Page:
Changes would allow small sheds to be built without a permit in St. Clair Shores

By: Kristyne E. Demske | St. Clair Shores Sentinel | Published November 23, 2021

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ST. CLAIR SHORES — An amendment to the section of the zoning ordinance concerning accessory structures has paved the way for residents to erect sheds less than 24 square feet without having to pull a permit to do so.

Accessory structures constructed of a resin-based material up to 24 square feet would be allowed without a building permit, provided they have a weatherproof floor and are placed on a concrete or asphalt pad at least 4 inches thick. Although the Planning Commission recommended that patio blocks or concrete pavers also be acceptable, Councilman Chris Vitale said that defeated his goal in bringing the measure forward.

“The idea of this is to have a monolithic pad,” he said. “You don’t have separation — you don’t have a place for rodents to get under. If we’re going to take away the rat wall, then I at least want some assurance that we’re going to keep rodents out of this.”

Accessory structures from 24 to 144 square feet would still require a building permit, but they would be able to be built on a 4-inch thick concrete or asphalt pad that extends 6 inches past the shed walls on all sides, instead of requiring footings or a rat wall.

Vitale said he had suggested a 6-inch extension of the concrete on all sides and didn’t know why it had been changed in the proposed amendments — first to 24 inches and then reduced to 12 inches.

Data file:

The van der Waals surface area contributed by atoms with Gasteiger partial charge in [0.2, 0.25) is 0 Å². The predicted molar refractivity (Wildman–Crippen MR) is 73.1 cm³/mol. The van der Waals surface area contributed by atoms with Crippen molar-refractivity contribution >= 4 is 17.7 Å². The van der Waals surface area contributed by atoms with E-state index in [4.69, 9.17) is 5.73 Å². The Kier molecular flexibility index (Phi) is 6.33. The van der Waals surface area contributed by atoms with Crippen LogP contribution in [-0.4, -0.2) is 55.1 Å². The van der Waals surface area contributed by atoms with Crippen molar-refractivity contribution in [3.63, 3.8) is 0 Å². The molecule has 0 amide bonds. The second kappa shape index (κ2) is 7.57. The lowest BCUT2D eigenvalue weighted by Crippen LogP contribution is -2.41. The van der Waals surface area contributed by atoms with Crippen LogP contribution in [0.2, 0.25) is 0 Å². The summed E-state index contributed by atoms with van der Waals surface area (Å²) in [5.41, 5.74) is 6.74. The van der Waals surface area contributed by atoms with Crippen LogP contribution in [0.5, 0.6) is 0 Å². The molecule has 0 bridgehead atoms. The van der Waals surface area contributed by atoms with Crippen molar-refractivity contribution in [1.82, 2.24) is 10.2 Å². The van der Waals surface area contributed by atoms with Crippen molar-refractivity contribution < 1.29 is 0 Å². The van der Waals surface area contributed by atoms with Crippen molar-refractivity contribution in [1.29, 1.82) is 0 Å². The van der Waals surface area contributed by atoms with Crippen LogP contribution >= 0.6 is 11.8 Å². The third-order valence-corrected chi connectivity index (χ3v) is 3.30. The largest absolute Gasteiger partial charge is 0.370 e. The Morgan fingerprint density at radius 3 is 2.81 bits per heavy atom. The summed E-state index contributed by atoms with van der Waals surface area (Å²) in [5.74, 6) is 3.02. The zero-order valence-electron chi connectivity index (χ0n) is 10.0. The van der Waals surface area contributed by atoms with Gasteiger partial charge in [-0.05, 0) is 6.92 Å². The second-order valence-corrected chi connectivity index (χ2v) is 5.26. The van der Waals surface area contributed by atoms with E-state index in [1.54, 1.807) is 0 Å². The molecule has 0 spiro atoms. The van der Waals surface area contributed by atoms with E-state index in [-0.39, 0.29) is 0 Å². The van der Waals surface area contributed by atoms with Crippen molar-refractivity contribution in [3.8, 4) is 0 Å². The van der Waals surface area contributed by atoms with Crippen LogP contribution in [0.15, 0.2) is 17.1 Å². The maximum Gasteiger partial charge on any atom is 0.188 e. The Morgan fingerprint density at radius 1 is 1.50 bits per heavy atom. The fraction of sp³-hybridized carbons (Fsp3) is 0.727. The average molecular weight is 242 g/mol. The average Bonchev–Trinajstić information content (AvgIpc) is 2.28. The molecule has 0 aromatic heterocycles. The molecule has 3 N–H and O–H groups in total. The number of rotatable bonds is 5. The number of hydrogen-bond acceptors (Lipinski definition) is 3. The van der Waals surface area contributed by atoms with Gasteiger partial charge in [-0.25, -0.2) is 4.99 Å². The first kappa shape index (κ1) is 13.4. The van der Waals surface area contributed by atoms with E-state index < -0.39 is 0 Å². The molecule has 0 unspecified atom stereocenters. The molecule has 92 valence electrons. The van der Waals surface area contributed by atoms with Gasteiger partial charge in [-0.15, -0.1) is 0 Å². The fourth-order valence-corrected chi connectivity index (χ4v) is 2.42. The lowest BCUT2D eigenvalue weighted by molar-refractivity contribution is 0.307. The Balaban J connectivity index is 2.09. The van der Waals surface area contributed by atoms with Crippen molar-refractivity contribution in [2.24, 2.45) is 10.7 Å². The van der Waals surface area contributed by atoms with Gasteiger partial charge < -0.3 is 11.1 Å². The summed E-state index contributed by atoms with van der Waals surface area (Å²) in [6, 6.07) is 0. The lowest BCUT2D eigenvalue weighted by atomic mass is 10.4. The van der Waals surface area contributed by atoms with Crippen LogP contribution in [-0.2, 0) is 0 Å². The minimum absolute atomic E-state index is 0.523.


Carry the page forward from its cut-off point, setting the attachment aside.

“The whole point of this ordinance was to try to make it easier,” he said.

City Council members pointed out that the ordinance brought before them was lacking some clarity, and it differed from Vitale’s original intention. While the body might typically table matters such as this, Councilman Ron Frederick said he knew there were residents waiting for the amendments so they could construct structures.

“There’s actually a few residents out there who are anxious to get this thing passed, to get their shed up before the winter,” he said. “If there’s something we can do tonight, as opposed to tabling it, (we should) get the language right tonight and be done with it.”

Structures larger than 144 square feet and less than 400 square feet would still need to be built on a 24-inch rat wall with a 4-inch concrete floor and would require a building permit. Structures larger than 400 square feet would need to be erected on a 42-inch footing, as dictated by the current building code.

The amendments, which also included clarification that pools must be erected at least 6 feet from the side and rear property lines, passed with a vote of 5-1. Councilwoman Candice Rusie was opposed and Councilman Peter Accicia was absent, but excused, from the meeting.

“This felt very chaotic and uncertain up here ... for making what should be a very simple modification that’s resident friendly,” Rusie said. “I don’t feel comfortable with this process. I totally support the reason behind it.”

Vitale agreed that the amendment process was not as smooth as it should have been, but he did not want to have to begin the whole process again, with advertising and returning the matter to the Planning Commission. He suggested to city staff that, “the next time a council person comes up with an ordinance and it changes vastly from what was proposed” through staff edits, “I would say, pick up the phone.”

Mayor Kip Walby agreed that he would have preferred that the usual process had been followed when something was brought before council that needed so many changes.

“I think process and procedures goes a long way,” he said.

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